VIRTUAL COORDINATION MEETING FOR WESTNILE- WHRDS REGIONAL NETWORK.

 

Over 9 women from Zombo, Arua, Nebbi and Adjumani districts convened in their physical locations and attended an online meeting organized by Women Human Rights Defenders Network Uganda (WHRDNU) on 27th July 2021 from 8:30am to 12pm. The theme of the meeting was “Local Networking among WHRDs is crucial for supporting WHRDs at risk.” The meeting focused on the importance of local networking in West Nile region.

In her remarks, Ms. Brenda Kugonza of the WHRDN-U welcomed members and thanked them for advocating for peace, justice and equality in the region. She further noted that WHRDs in West Nile work tirelessly to defend women, girls, land, economic and freedom of expression rights while also fighting against gender-based violence, discrimination and widow inheritance.

However, Ms. Brenda Kugonza noted that as WHRDs defend human rights, secretariat has received reports of the challenges WHRDs face such as hostility, harassment, verbal and sexual assault by state and non-state actors and that the ongoing violations can result in damaging their physical, emotional and energy levels.

The following comments from participants illustrate the current situation of the threats faced by WHRDs based in West Nile:

  • People tell you remember your past before you talk to us, you lost your marriage and even failed to marry,” said Oroma Prisca.
  • “Cyber-attacks when defending women,” mentioned Amviko Caroline.
  • “Like us in the media, we are being told to first get married, they say get married before you come to talk to us, you are not even marriage material, first bring back your husband.” Mami Maimuna.
  • “Torture – psychological, emotional, and social,” shared Bileru Knight.

Ms. Brenda Kugonza from WHRDNU called upon the women defenders to practice self-care and healing from time to time. She noted human rights work can take a toll on their mental health and they shouldn’t reach a point of breaking down before they take a break.

In the plenary discussions, participants discussed how to improve coordination of the regional network:

  • “These meetings are about caring for each other.” Said Ocotuku Mercy from Arua district.
  • In West Nile, I think through the coordination meetings we will share our needs in areas of protection, safety and self-care,” Asibazuyo Lilian from Arua district.
  • “If you are not psychologically stable, you cannot counsel someone. So, we have to take care of our bodies and mental health,” remarked Adokwin Emmanuella from Zombo district.
  • “We can improve coordination through having WhatsApp groups,” said Adiru Gladys.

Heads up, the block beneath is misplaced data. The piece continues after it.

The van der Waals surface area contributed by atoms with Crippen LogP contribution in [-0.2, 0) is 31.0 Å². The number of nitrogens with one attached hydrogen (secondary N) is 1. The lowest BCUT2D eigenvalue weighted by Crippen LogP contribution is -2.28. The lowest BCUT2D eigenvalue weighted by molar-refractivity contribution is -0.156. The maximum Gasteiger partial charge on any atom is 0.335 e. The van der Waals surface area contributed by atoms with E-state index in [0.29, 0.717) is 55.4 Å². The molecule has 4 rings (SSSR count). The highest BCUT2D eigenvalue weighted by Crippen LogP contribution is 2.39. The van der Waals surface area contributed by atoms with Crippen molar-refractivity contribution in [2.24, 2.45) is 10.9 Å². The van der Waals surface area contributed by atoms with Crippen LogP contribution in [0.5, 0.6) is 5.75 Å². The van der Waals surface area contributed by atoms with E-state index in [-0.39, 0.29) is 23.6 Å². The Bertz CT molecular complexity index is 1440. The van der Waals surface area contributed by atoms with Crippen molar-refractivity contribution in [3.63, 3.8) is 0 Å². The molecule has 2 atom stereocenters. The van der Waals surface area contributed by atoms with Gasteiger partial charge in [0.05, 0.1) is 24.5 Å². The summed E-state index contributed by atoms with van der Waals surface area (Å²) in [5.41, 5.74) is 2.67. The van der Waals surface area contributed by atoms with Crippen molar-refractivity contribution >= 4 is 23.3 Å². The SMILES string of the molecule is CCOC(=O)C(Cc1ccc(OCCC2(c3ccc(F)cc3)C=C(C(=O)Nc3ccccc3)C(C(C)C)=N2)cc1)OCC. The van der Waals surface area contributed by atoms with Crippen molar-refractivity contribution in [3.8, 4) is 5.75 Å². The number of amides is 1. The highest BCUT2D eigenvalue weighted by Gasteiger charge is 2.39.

• “Facilitate dialogues at regional level between women defenders representing various social movements in our regions so that they benefit and also participate in joint actions to ensure women defenders safety and protection,” Adokwin Emmanuella requested.
  • Stella Biryema from Zombo district said, “coordination meetings promote the growth and building of local networks to defend women defenders at risk.”
  • “We get demoralized sometimes when we get attacked by our communities, it also hurts to work alone and it is important to work together, we also need someone to lead us in the region,” submitted Oroma Prisca from Nebbi district.

The women defenders were encouraged to get each other’s contacts so that they can be able to check up on each other as well as stand with women defenders at risk. Phone contacts were shared and exchanged by members during the meeting.

Members suggested having an active WhatsApp group to ease coordination and networking in the region. Building good relationships with stakeholders like the police. Maintaining and having a positive attitude when they go out to do human rights work. These were recommendations raised to help members overcome the challenges women defenders face.

Participants attending the zoom meeting in their physical locations.

COORDINATION MEETING OF KARAMOJA WHRD REGIONAL NETWORK.

 

The Women Human Rights Defenders Network Uganda (WHRDN-U) seeks to support and facilitate WHRD regional network coordination. The key aim is to help improve response and the effectiveness of the local regional WHRD network mechanisms in rural contexts. On 23rd July 2021, under the theme “Local Networking among WHRDs is crucial for supporting WHRDs at risk,’’ WHRDN-U conducted a zoom coordination meeting for over 14 WHRDs as a space to help improve collective understanding around coordination, documenting incidences of attacks and reports cases of WHRDs at risk to WHRDN-U secretariat. While the meeting was online, the WHRDs converged in physical locations in Amudat, Moroto, Kaabong, Nakapiririt, Napak, Nanduget and Kotido districts of Karamoja region.

Ms. Brenda Kugonza, of the WHRDN-U outlined the meeting objective stating that the discussions will cover, situation of women defenders in the region, gathering information on attacks. submission of reports and documentation of attacks.